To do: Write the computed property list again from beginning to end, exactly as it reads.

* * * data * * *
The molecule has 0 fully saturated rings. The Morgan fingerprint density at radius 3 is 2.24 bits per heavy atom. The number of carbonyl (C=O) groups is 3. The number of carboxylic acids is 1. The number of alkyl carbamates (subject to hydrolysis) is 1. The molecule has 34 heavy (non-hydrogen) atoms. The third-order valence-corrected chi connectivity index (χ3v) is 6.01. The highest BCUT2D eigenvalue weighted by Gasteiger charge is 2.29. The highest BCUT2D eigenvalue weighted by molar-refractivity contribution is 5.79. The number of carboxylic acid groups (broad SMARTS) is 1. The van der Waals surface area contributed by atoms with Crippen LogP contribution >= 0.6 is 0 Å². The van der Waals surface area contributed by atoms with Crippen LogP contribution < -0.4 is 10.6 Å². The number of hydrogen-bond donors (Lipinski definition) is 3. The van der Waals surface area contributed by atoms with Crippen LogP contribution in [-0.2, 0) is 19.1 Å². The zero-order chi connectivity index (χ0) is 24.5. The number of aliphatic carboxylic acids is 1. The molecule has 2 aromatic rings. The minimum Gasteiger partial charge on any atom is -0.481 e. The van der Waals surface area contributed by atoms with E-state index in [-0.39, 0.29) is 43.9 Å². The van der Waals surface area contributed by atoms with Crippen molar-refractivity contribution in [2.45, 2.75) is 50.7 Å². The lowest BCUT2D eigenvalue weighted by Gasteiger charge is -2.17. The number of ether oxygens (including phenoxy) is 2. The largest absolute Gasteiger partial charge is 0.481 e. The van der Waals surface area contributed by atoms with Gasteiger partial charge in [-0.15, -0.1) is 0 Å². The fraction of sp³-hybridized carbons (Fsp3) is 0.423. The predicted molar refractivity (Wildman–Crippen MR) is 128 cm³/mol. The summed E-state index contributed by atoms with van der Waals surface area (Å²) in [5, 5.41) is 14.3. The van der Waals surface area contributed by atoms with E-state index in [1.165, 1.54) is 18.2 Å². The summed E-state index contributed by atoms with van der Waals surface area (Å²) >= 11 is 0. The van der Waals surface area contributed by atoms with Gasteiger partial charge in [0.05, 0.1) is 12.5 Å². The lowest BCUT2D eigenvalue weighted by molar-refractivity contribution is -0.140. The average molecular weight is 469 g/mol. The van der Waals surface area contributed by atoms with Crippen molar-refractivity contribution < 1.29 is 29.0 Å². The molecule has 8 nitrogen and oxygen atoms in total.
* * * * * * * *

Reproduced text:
The molecule has 0 fully saturated rings. The Morgan fingerprint density at radius 3 is 2.24 bits per heavy atom. The number of carbonyl (C=O) groups is 3. The number of carboxylic acids is 1. The number of alkyl carbamates (subject to hydrolysis) is 1. The molecule has 34 heavy (non-hydrogen) atoms. The third-order valence-corrected chi connectivity index (χ3v) is 6.01. The highest BCUT2D eigenvalue weighted by Gasteiger charge is 2.29. The highest BCUT2D eigenvalue weighted by molar-refractivity contribution is 5.79. The number of carboxylic acid groups (broad SMARTS) is 1. The van der Waals surface area contributed by atoms with Crippen LogP contribution >= 0.6 is 0 Å². The van der Waals surface area contributed by atoms with Crippen LogP contribution < -0.4 is 10.6 Å². The number of hydrogen-bond donors (Lipinski definition) is 3. The van der Waals surface area contributed by atoms with Crippen LogP contribution in [-0.2, 0) is 19.1 Å². The zero-order chi connectivity index (χ0) is 24.5. The number of aliphatic carboxylic acids is 1. The molecule has 2 aromatic rings. The minimum Gasteiger partial charge on any atom is -0.481 e. The van der Waals surface area contributed by atoms with E-state index in [-0.39, 0.29) is 43.9 Å². The van der Waals surface area contributed by atoms with Crippen molar-refractivity contribution in [2.45, 2.75) is 50.7 Å². The lowest BCUT2D eigenvalue weighted by Gasteiger charge is -2.17. The number of ether oxygens (including phenoxy) is 2. The largest absolute Gasteiger partial charge is 0.481 e. The van der Waals surface area contributed by atoms with Gasteiger partial charge in [-0.15, -0.1) is 0 Å². The fraction of sp³-hybridized carbons (Fsp3) is 0.423. The predicted molar refractivity (Wildman–Crippen MR) is 128 cm³/mol. The summed E-state index contributed by atoms with van der Waals surface area (Å²) in [5, 5.41) is 14.3. The van der Waals surface area contributed by atoms with E-state index in [1.165, 1.54) is 18.2 Å². The summed E-state index contributed by atoms with van der Waals surface area (Å²) >= 11 is 0. The van der Waals surface area contributed by atoms with Gasteiger partial charge in [0.05, 0.1) is 12.5 Å². The lowest BCUT2D eigenvalue weighted by molar-refractivity contribution is -0.140. The average molecular weight is 469 g/mol. The van der Waals surface area contributed by atoms with Crippen molar-refractivity contribution < 1.29 is 29.0 Å². The molecule has 8 nitrogen and oxygen atoms in total.